News

Harvard Law School Makes Online Zero-L Course Free for All U.S. Law Schools Due to Coronavirus

News

For Kennedy School Fellows, Epstein-Linked Donors Present a Moral Dilemma

News

Tenants Grapple with High Rents and Local Turnover at Asana-Owned Properties

News

In April, Theft Surged as Cambridge Residents Stayed at Home

News

The History of Harvard's Commencement, Explained

Six Law Students Win Prize

Harvard Leads Nation in Skadden Public Interest Fellowships

By Maggie Pisacane

The Law School topped the nation with six recipients of the prestigious Skadden Public Interest Fellowship, a spokesperson announced yesterday.

The six students and recent graduates of the Law School are among 25 fellows selected nationwide from more than 250 applicants. The recipients are Debra Dickerson, Ingrid Eagly, Terri E. Gerstein '90, Sumi Shin, Kathleen Tarr and Davis Thronson.

The fellowship program was initiated in 1988 to help celebrate the 40th anniversary of New York's international Law firm Skadden, Meagher & Flom, said Susan Butler Plum, a lawyer in the firm who serves as the director of the selection committee.

"The application process is highly self-selecting and wildly competitive," Plum said. "Only the top students apply."

Plum said the program is intended to provide an opportunity for young lawyers to pursue public service.

"The idea sparked was to create a fellowship program of two years that is similar to a Peace Corps for lawyers," Plum said.

In order to apply for the fellowship, which grants a salary of $32,500 per year, the applicant must find a prospective job in this area, Plum said.

"Essentially, the purpose of the program is for students to design their dream-like jobs and we fund it," Plum said.

The Law School's Public Interest Advising Office helps interested applicants with one-on-one counseling, information sessions and practice interviews, said Jill P. Martyn, an assistant at the office.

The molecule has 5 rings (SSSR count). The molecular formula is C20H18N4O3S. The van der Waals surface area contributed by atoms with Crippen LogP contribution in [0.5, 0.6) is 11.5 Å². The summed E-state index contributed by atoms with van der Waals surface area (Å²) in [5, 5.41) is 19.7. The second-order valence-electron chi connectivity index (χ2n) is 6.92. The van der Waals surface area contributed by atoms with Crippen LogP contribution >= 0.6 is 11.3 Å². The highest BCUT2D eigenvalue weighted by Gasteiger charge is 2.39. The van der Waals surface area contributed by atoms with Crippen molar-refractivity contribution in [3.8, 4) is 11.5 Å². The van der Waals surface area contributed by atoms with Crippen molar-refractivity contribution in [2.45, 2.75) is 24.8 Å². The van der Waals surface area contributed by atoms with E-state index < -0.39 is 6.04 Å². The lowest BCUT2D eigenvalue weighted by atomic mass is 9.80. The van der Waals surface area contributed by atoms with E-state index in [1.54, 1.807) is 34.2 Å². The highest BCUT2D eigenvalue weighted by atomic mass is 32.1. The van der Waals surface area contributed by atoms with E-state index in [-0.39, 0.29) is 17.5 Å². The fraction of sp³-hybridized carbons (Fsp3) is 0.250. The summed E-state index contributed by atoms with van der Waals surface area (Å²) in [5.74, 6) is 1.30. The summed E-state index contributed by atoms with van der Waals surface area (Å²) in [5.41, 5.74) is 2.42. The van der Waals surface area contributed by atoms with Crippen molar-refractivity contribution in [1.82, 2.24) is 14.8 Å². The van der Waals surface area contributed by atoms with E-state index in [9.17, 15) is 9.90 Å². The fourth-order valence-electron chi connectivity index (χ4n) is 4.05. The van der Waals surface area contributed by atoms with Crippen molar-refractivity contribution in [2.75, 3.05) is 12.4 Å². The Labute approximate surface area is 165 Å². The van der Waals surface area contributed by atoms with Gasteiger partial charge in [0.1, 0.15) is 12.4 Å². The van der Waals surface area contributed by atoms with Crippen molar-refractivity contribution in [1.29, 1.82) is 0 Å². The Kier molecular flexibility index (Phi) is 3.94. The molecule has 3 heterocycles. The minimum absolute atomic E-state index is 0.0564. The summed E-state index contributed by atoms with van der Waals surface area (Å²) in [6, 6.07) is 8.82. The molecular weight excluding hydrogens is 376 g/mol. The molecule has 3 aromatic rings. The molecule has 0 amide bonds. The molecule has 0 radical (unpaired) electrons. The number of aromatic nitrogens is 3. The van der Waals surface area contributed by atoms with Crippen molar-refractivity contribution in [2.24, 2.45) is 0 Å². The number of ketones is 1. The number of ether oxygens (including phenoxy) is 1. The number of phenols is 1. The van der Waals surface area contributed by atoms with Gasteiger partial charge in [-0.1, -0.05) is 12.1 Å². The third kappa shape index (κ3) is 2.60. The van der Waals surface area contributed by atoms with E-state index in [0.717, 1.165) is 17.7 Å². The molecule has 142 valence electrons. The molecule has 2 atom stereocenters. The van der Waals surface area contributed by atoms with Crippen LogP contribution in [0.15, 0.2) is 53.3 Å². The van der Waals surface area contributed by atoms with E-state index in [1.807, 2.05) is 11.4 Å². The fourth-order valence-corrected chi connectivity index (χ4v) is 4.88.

Dickenson, a fellowship recipient who will work for the NAACP Legal defense fund next fall, praised the office's assistance.

"The [Public Interest Advising] office was incredible and really bent over backwards and did everything possible during the trying time of applying," Dickinson said.

She added that the fellowship has enabled a "dream to come true."

Eagly, a recipient who will work for the Legal Assistance Foundation of Chicago, echoed the sentiment. The fellowship provides a "great opportunity to do a dream job," she said.

Judith A. Murciano, fellowship coordinator for the Public Interests Advising Office, praised the caliber of the recipients.

"The program is fantastic and the number [of applicants] is impressive but what is most important is the quality of the students who applied and the quality of what they have done overall, especially in terms of community service." she said.

The Fellowship Selection Committee is comprised of 12 lawyers from Skadden, Plum said. The committee seeks applicants with strong character, a commitment to public interest and a special sensitivity to the economically disadvantaged, she said.

The application process includes written essays and an interview, Plum said. The committee then submits its nominees to 12 trustees of the firm, who give the final approval. The recipients were notified of their selection last December.

Want to keep up with breaking news? Subscribe to our email newsletter.

Tags